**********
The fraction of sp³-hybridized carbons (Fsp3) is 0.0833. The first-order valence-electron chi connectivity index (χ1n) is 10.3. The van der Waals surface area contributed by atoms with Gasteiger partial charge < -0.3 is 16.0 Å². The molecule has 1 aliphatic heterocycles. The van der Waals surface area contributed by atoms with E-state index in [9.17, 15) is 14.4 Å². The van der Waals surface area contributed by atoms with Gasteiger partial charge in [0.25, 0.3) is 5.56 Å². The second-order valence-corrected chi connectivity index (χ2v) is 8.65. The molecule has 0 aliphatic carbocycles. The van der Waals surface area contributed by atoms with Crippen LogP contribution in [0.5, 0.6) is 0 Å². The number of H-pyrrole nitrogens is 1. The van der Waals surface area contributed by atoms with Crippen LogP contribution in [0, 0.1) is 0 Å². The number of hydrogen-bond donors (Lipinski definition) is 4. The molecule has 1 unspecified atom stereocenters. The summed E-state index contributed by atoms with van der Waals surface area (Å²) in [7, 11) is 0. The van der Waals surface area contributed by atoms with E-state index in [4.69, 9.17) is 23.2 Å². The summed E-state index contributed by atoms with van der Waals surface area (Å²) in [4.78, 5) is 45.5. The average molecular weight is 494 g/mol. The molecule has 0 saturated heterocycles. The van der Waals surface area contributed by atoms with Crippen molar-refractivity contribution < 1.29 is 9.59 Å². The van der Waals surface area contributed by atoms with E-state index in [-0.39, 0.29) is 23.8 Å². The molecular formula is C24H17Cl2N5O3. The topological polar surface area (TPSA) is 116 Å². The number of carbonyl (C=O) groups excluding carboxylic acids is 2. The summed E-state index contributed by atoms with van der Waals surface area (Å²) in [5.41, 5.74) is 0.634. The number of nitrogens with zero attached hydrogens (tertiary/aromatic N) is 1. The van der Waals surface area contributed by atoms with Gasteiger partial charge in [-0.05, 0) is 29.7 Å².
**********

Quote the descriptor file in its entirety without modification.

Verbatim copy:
The fraction of sp³-hybridized carbons (Fsp3) is 0.0833. The first-order valence-electron chi connectivity index (χ1n) is 10.3. The van der Waals surface area contributed by atoms with Gasteiger partial charge < -0.3 is 16.0 Å². The molecule has 1 aliphatic heterocycles. The van der Waals surface area contributed by atoms with E-state index in [9.17, 15) is 14.4 Å². The van der Waals surface area contributed by atoms with Gasteiger partial charge in [0.25, 0.3) is 5.56 Å². The second-order valence-corrected chi connectivity index (χ2v) is 8.65. The molecule has 0 aliphatic carbocycles. The van der Waals surface area contributed by atoms with Crippen LogP contribution in [0.5, 0.6) is 0 Å². The number of H-pyrrole nitrogens is 1. The van der Waals surface area contributed by atoms with Crippen LogP contribution in [0, 0.1) is 0 Å². The number of hydrogen-bond donors (Lipinski definition) is 4. The molecule has 1 unspecified atom stereocenters. The summed E-state index contributed by atoms with van der Waals surface area (Å²) in [7, 11) is 0. The van der Waals surface area contributed by atoms with E-state index in [4.69, 9.17) is 23.2 Å². The summed E-state index contributed by atoms with van der Waals surface area (Å²) in [4.78, 5) is 45.5. The average molecular weight is 494 g/mol. The molecule has 0 saturated heterocycles. The van der Waals surface area contributed by atoms with Crippen molar-refractivity contribution < 1.29 is 9.59 Å². The van der Waals surface area contributed by atoms with E-state index in [-0.39, 0.29) is 23.8 Å². The molecular formula is C24H17Cl2N5O3. The topological polar surface area (TPSA) is 116 Å². The number of carbonyl (C=O) groups excluding carboxylic acids is 2. The summed E-state index contributed by atoms with van der Waals surface area (Å²) in [5.41, 5.74) is 0.634. The number of nitrogens with zero attached hydrogens (tertiary/aromatic N) is 1. The van der Waals surface area contributed by atoms with Gasteiger partial charge in [-0.05, 0) is 29.7 Å².